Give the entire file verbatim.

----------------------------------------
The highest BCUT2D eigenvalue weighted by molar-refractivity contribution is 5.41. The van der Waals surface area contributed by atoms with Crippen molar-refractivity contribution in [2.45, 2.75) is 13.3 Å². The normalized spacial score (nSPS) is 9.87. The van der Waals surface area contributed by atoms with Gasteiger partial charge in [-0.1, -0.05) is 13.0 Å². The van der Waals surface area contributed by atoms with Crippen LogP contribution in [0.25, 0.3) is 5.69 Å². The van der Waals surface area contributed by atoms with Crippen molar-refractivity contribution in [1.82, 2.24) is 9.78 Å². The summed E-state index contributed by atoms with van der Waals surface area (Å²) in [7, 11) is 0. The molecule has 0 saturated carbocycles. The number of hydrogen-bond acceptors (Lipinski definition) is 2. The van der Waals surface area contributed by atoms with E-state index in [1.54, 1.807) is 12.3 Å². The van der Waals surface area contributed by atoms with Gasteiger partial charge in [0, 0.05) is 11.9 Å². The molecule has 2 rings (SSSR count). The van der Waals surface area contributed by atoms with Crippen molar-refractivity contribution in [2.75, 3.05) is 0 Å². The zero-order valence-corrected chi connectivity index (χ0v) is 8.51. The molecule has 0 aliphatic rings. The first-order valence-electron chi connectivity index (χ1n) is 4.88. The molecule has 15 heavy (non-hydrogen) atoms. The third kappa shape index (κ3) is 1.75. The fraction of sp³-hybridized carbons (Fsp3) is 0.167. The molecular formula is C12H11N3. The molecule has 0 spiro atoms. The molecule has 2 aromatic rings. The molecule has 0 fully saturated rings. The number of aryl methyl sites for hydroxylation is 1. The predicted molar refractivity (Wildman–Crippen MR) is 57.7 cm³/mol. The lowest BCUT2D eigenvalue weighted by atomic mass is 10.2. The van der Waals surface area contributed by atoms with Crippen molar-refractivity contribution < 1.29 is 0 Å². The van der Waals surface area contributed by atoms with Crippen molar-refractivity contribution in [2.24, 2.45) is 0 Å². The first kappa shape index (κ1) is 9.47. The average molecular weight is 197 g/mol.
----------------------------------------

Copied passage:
The highest BCUT2D eigenvalue weighted by molar-refractivity contribution is 5.41. The van der Waals surface area contributed by atoms with Crippen molar-refractivity contribution in [2.45, 2.75) is 13.3 Å². The normalized spacial score (nSPS) is 9.87. The van der Waals surface area contributed by atoms with Gasteiger partial charge in [-0.1, -0.05) is 13.0 Å². The van der Waals surface area contributed by atoms with Crippen LogP contribution in [0.25, 0.3) is 5.69 Å². The van der Waals surface area contributed by atoms with Crippen molar-refractivity contribution in [1.82, 2.24) is 9.78 Å². The summed E-state index contributed by atoms with van der Waals surface area (Å²) in [7, 11) is 0. The molecule has 0 saturated carbocycles. The number of hydrogen-bond acceptors (Lipinski definition) is 2. The van der Waals surface area contributed by atoms with E-state index in [1.54, 1.807) is 12.3 Å². The van der Waals surface area contributed by atoms with Gasteiger partial charge in [0, 0.05) is 11.9 Å². The molecule has 2 rings (SSSR count). The van der Waals surface area contributed by atoms with Crippen molar-refractivity contribution in [2.75, 3.05) is 0 Å². The zero-order valence-corrected chi connectivity index (χ0v) is 8.51. The molecule has 0 aliphatic rings. The first-order valence-electron chi connectivity index (χ1n) is 4.88. The molecule has 15 heavy (non-hydrogen) atoms. The third kappa shape index (κ3) is 1.75. The fraction of sp³-hybridized carbons (Fsp3) is 0.167. The molecular formula is C12H11N3. The molecule has 0 spiro atoms. The molecule has 2 aromatic rings. The molecule has 0 fully saturated rings. The number of aryl methyl sites for hydroxylation is 1. The predicted molar refractivity (Wildman–Crippen MR) is 57.7 cm³/mol. The lowest BCUT2D eigenvalue weighted by atomic mass is 10.2. The van der Waals surface area contributed by atoms with Crippen molar-refractivity contribution < 1.29 is 0 Å². The van der Waals surface area contributed by atoms with Crippen molar-refractivity contribution in [2.24, 2.45) is 0 Å². The first kappa shape index (κ1) is 9.47. The average molecular weight is 197 g/mol.